England’s cricketers capped off a miserable 18 hours for national team sports after they were downed by 21 runs in Wellington.
On a ground that brings back painful World Cup 2015 memories, New Zealand were once again too hot for a lacklustre England to handle.
Their bowling was middling, their fielding was awful and their batting was about as effective as the first 20 minutes of the rugby World Cup final the night before.
It took a welcome cameo of 36 from Chris Jordan to keep England in with a shot of overhauling the Kiwi total of 176, but with wickets continuing to fall the series was levelled up at 1-1 with three left to play
As good as England and in particular James Vince was on Friday in the first game, they and he were poor here.
The Hampshire man dropped three catches of varying difficulty, two of which were simple, while Dawid Malan and Sam Billings both put down one apiece.
And then with the bat Vince arrived out in the middle with two right gloves before realising that he needed to go back and swap one over. Dozy is the only word.
Jonny Bairstow had already departed first ball of the innings when he chipped Tim Southee to mid on which was to start a trend with nine of the ten wickets falling to catches and Colin de Grandhomme taking four of them.
What should frustrate England more than anything was the way in which the batsmen kept trying to hit the ball long and straight, seemingly not appreciating that it takes 20 more metres to clear the ropes that way and the key to hitting sixes at the ‘Cake Tin’ is by going square.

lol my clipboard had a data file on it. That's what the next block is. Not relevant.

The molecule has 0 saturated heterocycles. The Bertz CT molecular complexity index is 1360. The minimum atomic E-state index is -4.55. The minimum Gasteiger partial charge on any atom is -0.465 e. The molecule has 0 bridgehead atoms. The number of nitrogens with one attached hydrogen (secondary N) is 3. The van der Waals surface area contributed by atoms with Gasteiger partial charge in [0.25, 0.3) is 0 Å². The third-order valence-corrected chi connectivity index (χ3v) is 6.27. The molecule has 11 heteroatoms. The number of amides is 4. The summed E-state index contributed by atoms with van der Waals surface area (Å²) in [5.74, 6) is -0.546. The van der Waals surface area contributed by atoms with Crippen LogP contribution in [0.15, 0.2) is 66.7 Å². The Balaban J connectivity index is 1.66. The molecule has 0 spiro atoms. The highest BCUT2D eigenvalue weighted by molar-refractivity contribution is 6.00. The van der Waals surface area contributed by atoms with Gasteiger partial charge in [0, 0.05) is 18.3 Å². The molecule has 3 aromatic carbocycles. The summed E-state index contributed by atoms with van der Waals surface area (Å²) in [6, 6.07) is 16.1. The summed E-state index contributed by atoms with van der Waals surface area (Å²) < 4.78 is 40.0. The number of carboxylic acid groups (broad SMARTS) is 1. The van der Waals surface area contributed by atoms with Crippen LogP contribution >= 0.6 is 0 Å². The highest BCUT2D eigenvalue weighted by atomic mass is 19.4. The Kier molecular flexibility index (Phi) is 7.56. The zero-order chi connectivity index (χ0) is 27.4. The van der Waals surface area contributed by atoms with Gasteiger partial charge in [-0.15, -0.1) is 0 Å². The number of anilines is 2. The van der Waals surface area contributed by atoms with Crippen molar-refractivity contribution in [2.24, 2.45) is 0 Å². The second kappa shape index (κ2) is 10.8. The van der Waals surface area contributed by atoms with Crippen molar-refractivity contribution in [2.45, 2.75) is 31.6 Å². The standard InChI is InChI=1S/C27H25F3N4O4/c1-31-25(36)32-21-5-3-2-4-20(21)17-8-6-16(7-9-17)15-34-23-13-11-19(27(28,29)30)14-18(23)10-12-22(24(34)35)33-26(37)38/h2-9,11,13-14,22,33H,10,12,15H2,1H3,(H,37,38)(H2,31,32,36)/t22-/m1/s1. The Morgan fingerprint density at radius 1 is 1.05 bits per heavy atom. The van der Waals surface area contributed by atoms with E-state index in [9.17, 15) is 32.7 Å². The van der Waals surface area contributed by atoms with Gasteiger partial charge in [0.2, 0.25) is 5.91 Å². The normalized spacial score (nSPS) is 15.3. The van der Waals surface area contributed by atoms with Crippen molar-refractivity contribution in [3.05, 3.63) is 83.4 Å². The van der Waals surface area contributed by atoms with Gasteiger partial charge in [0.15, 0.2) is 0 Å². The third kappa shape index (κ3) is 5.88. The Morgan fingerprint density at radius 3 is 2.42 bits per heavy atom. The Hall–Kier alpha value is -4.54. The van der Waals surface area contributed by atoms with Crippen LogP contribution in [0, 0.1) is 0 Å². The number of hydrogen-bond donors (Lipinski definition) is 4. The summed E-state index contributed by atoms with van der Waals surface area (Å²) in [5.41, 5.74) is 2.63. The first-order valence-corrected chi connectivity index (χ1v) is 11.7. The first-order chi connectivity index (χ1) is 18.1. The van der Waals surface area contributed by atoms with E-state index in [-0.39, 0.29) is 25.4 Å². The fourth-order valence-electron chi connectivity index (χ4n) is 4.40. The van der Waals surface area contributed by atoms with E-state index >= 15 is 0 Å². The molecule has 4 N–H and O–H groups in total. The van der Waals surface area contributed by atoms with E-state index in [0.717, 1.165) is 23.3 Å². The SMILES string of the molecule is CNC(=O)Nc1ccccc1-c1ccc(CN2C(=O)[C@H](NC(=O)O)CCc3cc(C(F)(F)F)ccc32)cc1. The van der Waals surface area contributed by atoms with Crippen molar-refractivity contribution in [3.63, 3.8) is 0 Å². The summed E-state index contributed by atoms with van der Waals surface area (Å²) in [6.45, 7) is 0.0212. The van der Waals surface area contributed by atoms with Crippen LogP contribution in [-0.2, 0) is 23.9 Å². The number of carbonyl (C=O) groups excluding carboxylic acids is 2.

That is what Malan did when he deposited Jimmy Neesham on the roof with the biggest hit of the lot in his 39.
The Kiwi spinners Mitchell Santner and Ish Sodhi took full advantage of the dimensions to claim five wickets between them as batsman after batsman succumbed to temptation.
Jordan revived England’s hopes with his knock that included three successive sixes off Sodhi, this coming after he was the pick of the bowlers with 3-23.
Saqib Mahmood, presented with his cap by former England player and coach David Lloyd, made his international debut but found life tough to take 1-46 as too did Pat Brown with 0-32 from just two overs.
Lewis Gregory though found things a little easier as he became the ninth England player to take a wicket with his first ball, just like the man he replaced in the side Joe Denly, who did so back in 2009.